I know it is pride to think oneself more fortunate than others, but I get to read Indradyumna Maharaja’s diary chapters before the rest of the world. How could I not feel lucky? I even get to discuss the diary with Maharaja.
It’s like having a front-row seat in a class about Srila Prabhupada’s mission. It is all there in Indradyumna Maharaja’s life and diary.
“Chant Hare Krishna,” Srila Prabhupada says, “and your life will be sublime.” Chanting Hare Krishna, of course, is the focus of Indradyumna Maharaja’s life, both as an individual – sitting in the temple, getting out of bed, riding in airplanes and cars – and as a sankirtan leader, taking chanting parties out to advertise an upcoming festival.
You can read about an eleven-year-old girl who covered her ears to block the sound but ended up putting on a makeshift sari and running to join the Harinama. And there’s the part about the seal in the Baltic Sea who swam along the beach following the Harinam party.
Yet Srila Prabhupada warns us that we may also face dan-ger: “By following His footsteps, you can approach Nityananda Prabhu. Nityananda Prabhu approached Jagai and Madhai at the risk of being personally injured and still He definitely delivered them. The world is full of Jagais and Madhais, namely drunk-ards, women-hunters, meat eaters and gamblers, and we will have to approach them at the risk of insult, injury and similar other re-wards. To face such reverse conditions of life and to suffer thereby the results of actions is considered as the greatest penance and austerity in the matter of spiritual advancement of life.”
Take risks? Maharaja’s diary reads like an adventure movie: being attacked by skinheads and fanatical Muslims, being robbed by corrupt immigration officials, escaping from a dishonest taxi driver in the dead of night on a deserted street – all for the sake of giving Lord Krishna’s holy name to the unfortunate souls.
And we know that giving the holy name also means music, as Srila Prabhupada writes to Upendra Prabhu: “I shall call you and some other students to assemble there to practice sankirtana in a systematic way. Of course, chanting Hare Krishna does not require any artificial artistic sense, but still, if the procedure is presented rhythmically, then the people may be attracted more by the transcendental music.”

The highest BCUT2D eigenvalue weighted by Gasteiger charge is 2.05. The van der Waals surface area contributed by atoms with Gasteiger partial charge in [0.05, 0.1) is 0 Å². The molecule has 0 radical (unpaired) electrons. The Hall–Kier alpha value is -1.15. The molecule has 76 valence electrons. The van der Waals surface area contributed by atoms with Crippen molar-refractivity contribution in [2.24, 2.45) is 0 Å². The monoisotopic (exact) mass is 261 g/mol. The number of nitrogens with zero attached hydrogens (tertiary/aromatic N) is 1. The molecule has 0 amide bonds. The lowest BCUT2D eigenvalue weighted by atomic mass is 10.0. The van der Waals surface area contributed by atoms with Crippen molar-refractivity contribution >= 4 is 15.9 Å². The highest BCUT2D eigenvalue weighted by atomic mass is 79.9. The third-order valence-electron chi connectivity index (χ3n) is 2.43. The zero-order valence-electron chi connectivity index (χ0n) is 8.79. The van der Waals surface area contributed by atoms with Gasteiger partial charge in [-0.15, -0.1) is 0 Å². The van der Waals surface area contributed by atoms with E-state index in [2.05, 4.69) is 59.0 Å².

It’s too bad we cannot hear Maharaja’s beautiful kirtans just by reading his diary, but anyone who has heard his playing and sing-ing knows that he follows this teaching to perfection, not to men-tion the dazzling stage shows: dance groups, martial arts, a reggae band, Vedic weddings, and plays based on Vedic scripture.
The plays, though, are only one aspect of scripture in Maharaja’s life.
“There is a limitless stock of Vedic literature,” writes Srila Prabhupada, “and one should study this.”
[Bhagavad-gita As It Is, 17.15, purport]
Diary of a Traveling Preacher gives us a glimpse into the mind of someone who knows the books of Srila Prabhupada and the previous acharyas. What is amazing is to read how Indradyumna Maharaja always manages to let himself be guided by just the right verse at the right time. Here is a lesson we can all enjoy.
And of course, after reading, comes the next instruction: “Distribute books, distribute books, distribute books.”
Again, Maharaja sets the example, first as an individual. Everywhere he goes – on a plane or on the street – he has a book handy to give to someone, and always with a smooth presenta-tion. And as a leader? You can read about the guests going to the book table at his festivals.
And finally, here is something close to every devotee’s heart: Prasadam. You will smile when you read about the restaurants in one town throwing away tons of meat after the visitors at the Woodstock Festival all went to eat at Indradyumna Maharaja’s prasadam tent.
And there’s more. You will go with Maharaja into the under-ground temple of salt and the temple of fire, share his heartbreak when his friend Sri Prahlada falls sick and has to stop traveling, and – don’t miss this one – stand with Maharaja on the chariot in Puri as he looks into the big, round eyes of Lord Jagannatha.
Well? Did I leave anything out? No problem. If I forgot it, you will still find it in Diary of a Traveling Preacher. I got the first peek, but don’t let that keep you away. Everyone gets a front-row seat to watch Srila Prabhupada’s teachings in action. Welcome to Diary of a Traveling Preacher.
December 28, 2006